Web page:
Sometimes, the best and most rewarding investments are not company specific, but instead bet on changes in sentiment or the macro economy. Look no further than John Paulson, who in 2007 made a big bet that housing prices would revert back to the mean. He did so by buying insurance on loan defaults via credit default swaps. When the housing market tanked, Paulson made billions in profit. (For related reading, see Taking Global Macro Trends To The Bank.)

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A Very Clear Picture
Investors may think it's easier to get away with macro-specific bets. That assertion couldn't be further from the truth. When deciding to make a bet such as Paulson did back in 2007, you had better be supremely confident in your analysis and reasoning. And once your data and reasoning say you are right, be prepared to stomach the short-term volatility that may occur. The reward, of course, is a potential big payoff when your thesis plays out.

Some Bold Bets
Despite the rise in price, a lot of smart money is betting on gold to go higher. The basic thesis is that gold is a play on uncertainty and monetary instability. Since central banks the world over are expanding the monetary base at a never-before seen pace, gold is a big bet against monetary stability. You can own gold simply by holding SPDR Gold Shares (NYSE: GLD), an ETF that buys gold bullion. Or you can make a more leveraged bet by owning shares in gold mining businesses, with the Market Vectors Gold Miners ETF (NYSE: GDX) being an excellent choice. The single most important variable affecting the share prices of these two ETFs is the price of gold. (For more, see 8 Reasons To Own Gold.)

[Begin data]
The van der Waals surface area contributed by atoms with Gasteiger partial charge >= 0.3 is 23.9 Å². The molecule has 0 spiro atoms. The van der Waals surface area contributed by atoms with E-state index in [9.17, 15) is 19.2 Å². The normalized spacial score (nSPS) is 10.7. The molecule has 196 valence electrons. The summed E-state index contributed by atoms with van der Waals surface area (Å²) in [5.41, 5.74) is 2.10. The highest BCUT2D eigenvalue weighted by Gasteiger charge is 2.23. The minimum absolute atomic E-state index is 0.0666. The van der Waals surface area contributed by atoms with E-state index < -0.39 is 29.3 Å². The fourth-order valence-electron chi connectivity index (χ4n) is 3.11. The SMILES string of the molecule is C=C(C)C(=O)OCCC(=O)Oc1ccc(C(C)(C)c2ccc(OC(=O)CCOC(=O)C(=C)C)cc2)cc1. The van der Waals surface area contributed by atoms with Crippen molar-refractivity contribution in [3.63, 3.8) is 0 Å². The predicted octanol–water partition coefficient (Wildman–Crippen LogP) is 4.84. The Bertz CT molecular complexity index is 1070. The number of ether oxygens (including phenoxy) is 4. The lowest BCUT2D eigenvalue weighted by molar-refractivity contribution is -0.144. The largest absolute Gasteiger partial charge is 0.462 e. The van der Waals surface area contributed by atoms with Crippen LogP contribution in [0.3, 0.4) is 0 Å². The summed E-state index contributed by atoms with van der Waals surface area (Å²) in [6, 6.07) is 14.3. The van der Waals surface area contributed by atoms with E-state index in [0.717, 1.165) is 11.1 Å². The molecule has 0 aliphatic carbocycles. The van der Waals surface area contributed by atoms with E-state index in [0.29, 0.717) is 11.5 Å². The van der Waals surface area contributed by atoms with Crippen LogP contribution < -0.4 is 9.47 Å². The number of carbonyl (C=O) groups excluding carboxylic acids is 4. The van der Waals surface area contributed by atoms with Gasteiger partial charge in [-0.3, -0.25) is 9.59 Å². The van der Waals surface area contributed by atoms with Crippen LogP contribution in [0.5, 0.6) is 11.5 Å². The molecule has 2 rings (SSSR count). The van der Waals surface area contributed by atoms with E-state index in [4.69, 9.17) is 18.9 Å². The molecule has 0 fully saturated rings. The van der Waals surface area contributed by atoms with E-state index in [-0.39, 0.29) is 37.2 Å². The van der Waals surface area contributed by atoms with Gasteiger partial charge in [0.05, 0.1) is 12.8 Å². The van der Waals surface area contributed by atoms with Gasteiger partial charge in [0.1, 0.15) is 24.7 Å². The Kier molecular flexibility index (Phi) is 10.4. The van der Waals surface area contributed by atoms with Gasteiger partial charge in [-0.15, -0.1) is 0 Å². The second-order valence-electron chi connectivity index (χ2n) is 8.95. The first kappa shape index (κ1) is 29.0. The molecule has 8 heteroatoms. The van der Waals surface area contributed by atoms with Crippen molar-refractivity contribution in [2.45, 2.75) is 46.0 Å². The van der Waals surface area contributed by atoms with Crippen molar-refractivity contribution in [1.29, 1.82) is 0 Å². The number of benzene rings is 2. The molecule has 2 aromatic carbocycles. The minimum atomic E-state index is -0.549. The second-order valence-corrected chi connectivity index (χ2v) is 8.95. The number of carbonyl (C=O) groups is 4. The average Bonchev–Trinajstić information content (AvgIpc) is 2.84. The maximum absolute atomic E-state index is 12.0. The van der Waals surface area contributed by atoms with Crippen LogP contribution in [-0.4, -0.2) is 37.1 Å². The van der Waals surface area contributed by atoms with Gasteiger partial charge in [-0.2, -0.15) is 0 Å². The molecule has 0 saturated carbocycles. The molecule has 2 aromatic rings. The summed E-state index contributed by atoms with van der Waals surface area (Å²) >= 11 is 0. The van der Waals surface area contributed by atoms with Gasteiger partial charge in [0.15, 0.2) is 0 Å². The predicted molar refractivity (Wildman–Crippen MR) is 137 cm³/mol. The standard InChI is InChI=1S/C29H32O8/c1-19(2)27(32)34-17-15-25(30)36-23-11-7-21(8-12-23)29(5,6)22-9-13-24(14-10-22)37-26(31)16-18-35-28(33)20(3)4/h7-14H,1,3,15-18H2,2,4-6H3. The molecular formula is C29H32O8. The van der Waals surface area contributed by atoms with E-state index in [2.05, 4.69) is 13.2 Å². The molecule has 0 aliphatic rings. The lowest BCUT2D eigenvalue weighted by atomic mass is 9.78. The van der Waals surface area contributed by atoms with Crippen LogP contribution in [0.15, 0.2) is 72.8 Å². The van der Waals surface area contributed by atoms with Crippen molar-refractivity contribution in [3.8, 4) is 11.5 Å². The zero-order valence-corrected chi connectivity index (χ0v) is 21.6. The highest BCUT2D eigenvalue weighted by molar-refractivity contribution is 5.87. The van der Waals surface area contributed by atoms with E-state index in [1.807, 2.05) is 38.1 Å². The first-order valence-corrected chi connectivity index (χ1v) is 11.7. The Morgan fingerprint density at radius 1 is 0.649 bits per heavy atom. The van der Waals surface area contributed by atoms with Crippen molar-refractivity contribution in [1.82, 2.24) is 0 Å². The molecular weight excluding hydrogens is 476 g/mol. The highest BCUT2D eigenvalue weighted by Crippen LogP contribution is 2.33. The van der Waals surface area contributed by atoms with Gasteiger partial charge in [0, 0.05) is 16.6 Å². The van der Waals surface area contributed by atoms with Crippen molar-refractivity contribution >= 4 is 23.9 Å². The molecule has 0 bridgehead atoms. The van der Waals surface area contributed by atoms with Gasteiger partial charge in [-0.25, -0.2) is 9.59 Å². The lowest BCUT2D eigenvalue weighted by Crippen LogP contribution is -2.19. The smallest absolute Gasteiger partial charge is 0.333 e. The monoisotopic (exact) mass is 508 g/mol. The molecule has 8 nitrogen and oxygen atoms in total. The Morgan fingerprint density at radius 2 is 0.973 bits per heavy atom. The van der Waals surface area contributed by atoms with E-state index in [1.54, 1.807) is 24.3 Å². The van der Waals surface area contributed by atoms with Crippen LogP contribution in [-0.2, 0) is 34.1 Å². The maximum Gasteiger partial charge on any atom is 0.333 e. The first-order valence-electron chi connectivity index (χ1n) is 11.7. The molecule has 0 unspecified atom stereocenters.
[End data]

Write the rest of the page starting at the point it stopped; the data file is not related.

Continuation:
Another bet might be that natural gas prices may be ready to climb once again. Natural gas has not performed as well as oil this year, and for good reason. Natural gas supplies continue to rise steadily, and demand continues to taper. Absent a severe winter, this dynamic might not change. The U.S., however, has a ton of natural gas reserves, and any plan to lessen our oil dependence could be a boon for natural gas. The U.S. Natural Gas ETF (NYSE: UNG) is a bet on the price of natural gas improving. Currently at $9 a share, it trades below NAV of $9.47. (For related reading, see Commodities That Move The Markets.)

Finally, we come to my favorite, the Market Vectors Agribusiness ETF (NYSE: MOO), which is a play on agriculture. This ETF holds positions in companies that directly benefit from an increased demand in agricultural products; or in layman's terms, food. As the world's population grows and arable land diminishes, the need for better seeds, more fertilizer and agricultural equipment also will grow.

Bottom Line
How the global economy will look once we fully exit this recession is anyone's guess. Compelling data support the coming of inflation, which would benefit the prices of all the commodities above. (For more, see Macroeconomic Analysis.)

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